#### Transcript Slides10_08

```Overview
•Logic
•Combinational Logic
•Sequential Logic
•Storage Devices
• SR Flip-Flops
• D Flip Flops
• JK Flip Flops
• Registers
• Computer Memory
Logical Completeness
•Can implement ANY truth table with AND, OR, NOT.
A
0
0
0
0
1
1
1
1
B
0
0
1
1
0
0
1
1
C
0
1
0
1
0
1
0
1
D
0
0
1
0
0
1
0
0
1. AND combinations
that yield a "1" in the
truth table.
2. OR the results
of the AND gates.
Combinational vs. Sequential
•Combinational Circuit
– always gives the same output for a given set of inputs
• ex: adder always generates sum and carry,
regardless of previous inputs
•Sequential Circuit
– stores information
– output depends on stored information (state) plus input
• so a given input might produce different outputs,
depending on the stored information
– example: ticket counter
• advances when you push the button
• output depends on previous state
– useful for building “memory” elements and “state machines”
R-S : Simple Storage Element
•R is used to “reset” or “clear” the element – set it to zero.
•S is used to “set” the element – set it to one.
1
1
0
1
1
1
0
0
1
1
0
0
1
1
•If both R and S are one, out could be either zero or one.
– “quiescent” state -- holds its previous value
– note: if a is 1, b is 0, and vice versa
•Out is usually called “Q” , and the other output call “ Q’ ”
Clearing the R-S
•Suppose we start with output = 1, then change R to zero.
1
0
1
1
1
0
0
1
Output changes to zero.
1
1
0
1
0
1
0
0
Then set R=1 to “store” value in quiescent state.
Setting the R-S
•Suppose we start with output = 0, then change S to zero.
1
1
0
0
1
1
Output changes to one.
0
0
1
1
0
1
Then set S=1 to “store” value in quiescent state.
Basic SR Flip Flop
Nor Gates:
Nand Gates:
Clocked SR Flip Flop
D Flip Flop (D Latch)
D-Latch
•Two inputs: D (data) and WE (write enable)
– when WE = 1, latch is set to value of D
• S = NOT(D), R = D
– when WE = 0, latch holds previous value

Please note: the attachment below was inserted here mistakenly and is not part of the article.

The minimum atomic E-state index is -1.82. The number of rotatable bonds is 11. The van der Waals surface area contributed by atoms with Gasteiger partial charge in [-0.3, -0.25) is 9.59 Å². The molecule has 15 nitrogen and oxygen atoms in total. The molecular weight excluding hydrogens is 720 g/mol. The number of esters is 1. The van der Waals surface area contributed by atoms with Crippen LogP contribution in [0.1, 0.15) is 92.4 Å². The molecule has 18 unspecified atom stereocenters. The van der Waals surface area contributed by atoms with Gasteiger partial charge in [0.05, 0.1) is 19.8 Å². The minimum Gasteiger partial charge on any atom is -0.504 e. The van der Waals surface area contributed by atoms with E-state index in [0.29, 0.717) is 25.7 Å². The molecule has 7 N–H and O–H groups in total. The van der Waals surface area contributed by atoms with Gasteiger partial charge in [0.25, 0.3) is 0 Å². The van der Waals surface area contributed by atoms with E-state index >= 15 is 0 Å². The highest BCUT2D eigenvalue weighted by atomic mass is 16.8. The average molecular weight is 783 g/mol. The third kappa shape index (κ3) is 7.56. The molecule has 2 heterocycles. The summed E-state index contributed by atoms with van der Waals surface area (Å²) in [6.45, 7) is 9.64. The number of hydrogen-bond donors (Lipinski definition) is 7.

• S=R=1
Trigger Flip Flop
Master Slave Flip Flop
Master-Slave D-Latch Flip flop
•A pair of gated D-latches, to isolate next state from current state.
During 1st phase (clock=1),
previously-computed state
becomes current state and is
sent to the logic circuit.
During 2nd phase (clock=0),
next state, computed by
logic circuit, is stored in
Latch A.
Positive Edge Triggered Flip Flop
JK Flip Flop
JK as a Universal Flip Flop
JK as an SR – use set and pre inputs
JK as a Toggle – connect J and K
JK as a D – connect NOT J to K
Logic Spec Sheets
Texas Instruments:
http://www.ti.com/hdr_p_logic
UW:
http://www.ee.washington.edu/stores/
Register
•A register stores a multi-bit value.
– We use a collection of D-latches, all controlled by a
common WE.
– When WE=1, n-bit value D is written to register.
Recall: Representing Multi-bit Values
•Number bits from right (0) to left (n-1)
– just a convention -- could be left to right, but must be consistent
•Use brackets to denote range:
D[l:r] denotes bit l to bit r, from left to right
15
0
A = 0101001101010101
A[14:9] = 101001
A[2:0] = 101
•May also see A<14:9>, especially in hardware block diagrams.
Memory
•Now that we know how to store bits,
we can build a memory – a logical k × m array of
stored bits.
number of locations
(usually a power of 2)
k = 2n
locations
(Word Length)
number of bits per location
•
•
•
m bits
1K X 4 SRAM (Part Number 2114N)
1K X 4 SRAM (Part Number 2114N)
1K X 4 SRAM (Part Number 2114N)
Memory Design – 1K x 4
A[00:09] 
  D[03:00]
Memory Design – 1K x 8
D[07:04]
D[03:00]
A[00:09] 
A[00:09] 

D[07:04]

D[03:00]
Memory Design - 2k x 8
D[07:04]
Block 00
Block 01
D[03:00]
Memory Design - 4k x 8
D[07:04]
Block 00
Block 01
Block 10
Block 11
D[03:00]
22 x 3 Memory
word select
write
enable